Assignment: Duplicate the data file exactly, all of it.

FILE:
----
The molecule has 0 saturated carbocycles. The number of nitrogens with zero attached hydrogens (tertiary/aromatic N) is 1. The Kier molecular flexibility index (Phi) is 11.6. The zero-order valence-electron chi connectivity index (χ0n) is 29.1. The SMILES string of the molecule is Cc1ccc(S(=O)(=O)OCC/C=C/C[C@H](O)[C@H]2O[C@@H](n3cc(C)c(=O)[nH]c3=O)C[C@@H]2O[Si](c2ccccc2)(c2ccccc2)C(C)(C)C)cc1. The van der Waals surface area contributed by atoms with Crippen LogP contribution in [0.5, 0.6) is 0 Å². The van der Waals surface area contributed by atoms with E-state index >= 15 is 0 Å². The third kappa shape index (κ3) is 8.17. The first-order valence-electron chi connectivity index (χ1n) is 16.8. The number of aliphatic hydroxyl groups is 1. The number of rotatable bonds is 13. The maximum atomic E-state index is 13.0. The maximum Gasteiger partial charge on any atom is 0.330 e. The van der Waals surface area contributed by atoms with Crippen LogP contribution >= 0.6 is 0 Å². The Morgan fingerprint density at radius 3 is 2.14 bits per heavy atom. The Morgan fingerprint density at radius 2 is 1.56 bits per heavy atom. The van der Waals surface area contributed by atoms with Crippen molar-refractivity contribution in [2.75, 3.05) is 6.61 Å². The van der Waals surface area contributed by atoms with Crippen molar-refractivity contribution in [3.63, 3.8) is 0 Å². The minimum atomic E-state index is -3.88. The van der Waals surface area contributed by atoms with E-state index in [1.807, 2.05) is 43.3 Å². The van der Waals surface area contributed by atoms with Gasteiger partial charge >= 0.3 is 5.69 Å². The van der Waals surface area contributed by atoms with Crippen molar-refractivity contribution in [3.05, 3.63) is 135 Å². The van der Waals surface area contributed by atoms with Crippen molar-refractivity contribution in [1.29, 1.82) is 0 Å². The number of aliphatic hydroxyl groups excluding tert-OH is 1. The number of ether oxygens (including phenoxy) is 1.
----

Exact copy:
The molecule has 0 saturated carbocycles. The number of nitrogens with zero attached hydrogens (tertiary/aromatic N) is 1. The Kier molecular flexibility index (Phi) is 11.6. The zero-order valence-electron chi connectivity index (χ0n) is 29.1. The SMILES string of the molecule is Cc1ccc(S(=O)(=O)OCC/C=C/C[C@H](O)[C@H]2O[C@@H](n3cc(C)c(=O)[nH]c3=O)C[C@@H]2O[Si](c2ccccc2)(c2ccccc2)C(C)(C)C)cc1. The van der Waals surface area contributed by atoms with Crippen LogP contribution in [0.5, 0.6) is 0 Å². The van der Waals surface area contributed by atoms with E-state index >= 15 is 0 Å². The third kappa shape index (κ3) is 8.17. The first-order valence-electron chi connectivity index (χ1n) is 16.8. The number of aliphatic hydroxyl groups is 1. The number of rotatable bonds is 13. The maximum atomic E-state index is 13.0. The maximum Gasteiger partial charge on any atom is 0.330 e. The van der Waals surface area contributed by atoms with Crippen LogP contribution >= 0.6 is 0 Å². The Morgan fingerprint density at radius 3 is 2.14 bits per heavy atom. The Morgan fingerprint density at radius 2 is 1.56 bits per heavy atom. The van der Waals surface area contributed by atoms with Crippen molar-refractivity contribution in [2.75, 3.05) is 6.61 Å². The van der Waals surface area contributed by atoms with Crippen molar-refractivity contribution in [3.63, 3.8) is 0 Å². The minimum atomic E-state index is -3.88. The van der Waals surface area contributed by atoms with E-state index in [1.807, 2.05) is 43.3 Å². The van der Waals surface area contributed by atoms with Gasteiger partial charge >= 0.3 is 5.69 Å². The van der Waals surface area contributed by atoms with Crippen molar-refractivity contribution in [3.05, 3.63) is 135 Å². The van der Waals surface area contributed by atoms with Crippen molar-refractivity contribution in [1.29, 1.82) is 0 Å². The number of aliphatic hydroxyl groups excluding tert-OH is 1. The number of ether oxygens (including phenoxy) is 1.